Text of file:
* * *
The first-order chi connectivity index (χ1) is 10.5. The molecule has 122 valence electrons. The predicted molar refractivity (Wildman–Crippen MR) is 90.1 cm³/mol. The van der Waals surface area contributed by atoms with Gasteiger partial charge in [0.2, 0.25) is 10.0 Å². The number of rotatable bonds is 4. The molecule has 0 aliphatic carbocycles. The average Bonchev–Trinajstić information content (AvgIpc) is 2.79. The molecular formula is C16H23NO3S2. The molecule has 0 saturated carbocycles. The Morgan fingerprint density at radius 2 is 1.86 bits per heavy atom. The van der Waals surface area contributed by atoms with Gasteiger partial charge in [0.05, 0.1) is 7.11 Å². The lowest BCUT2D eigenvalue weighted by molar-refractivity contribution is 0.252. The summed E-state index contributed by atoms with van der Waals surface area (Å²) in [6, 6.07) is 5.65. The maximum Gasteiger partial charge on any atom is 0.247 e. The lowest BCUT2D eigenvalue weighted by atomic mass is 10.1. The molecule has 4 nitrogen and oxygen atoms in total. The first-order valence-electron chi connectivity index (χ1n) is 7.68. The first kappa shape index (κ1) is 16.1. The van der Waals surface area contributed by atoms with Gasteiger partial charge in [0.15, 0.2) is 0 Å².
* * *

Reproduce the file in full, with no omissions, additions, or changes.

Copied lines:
The first-order chi connectivity index (χ1) is 10.5. The molecule has 122 valence electrons. The predicted molar refractivity (Wildman–Crippen MR) is 90.1 cm³/mol. The van der Waals surface area contributed by atoms with Gasteiger partial charge in [0.2, 0.25) is 10.0 Å². The number of rotatable bonds is 4. The molecule has 0 aliphatic carbocycles. The average Bonchev–Trinajstić information content (AvgIpc) is 2.79. The molecular formula is C16H23NO3S2. The molecule has 0 saturated carbocycles. The Morgan fingerprint density at radius 2 is 1.86 bits per heavy atom. The van der Waals surface area contributed by atoms with Gasteiger partial charge in [0.05, 0.1) is 7.11 Å². The lowest BCUT2D eigenvalue weighted by molar-refractivity contribution is 0.252. The summed E-state index contributed by atoms with van der Waals surface area (Å²) in [6, 6.07) is 5.65. The maximum Gasteiger partial charge on any atom is 0.247 e. The lowest BCUT2D eigenvalue weighted by atomic mass is 10.1. The molecule has 4 nitrogen and oxygen atoms in total. The first-order valence-electron chi connectivity index (χ1n) is 7.68. The first kappa shape index (κ1) is 16.1. The van der Waals surface area contributed by atoms with Gasteiger partial charge in [0.15, 0.2) is 0 Å².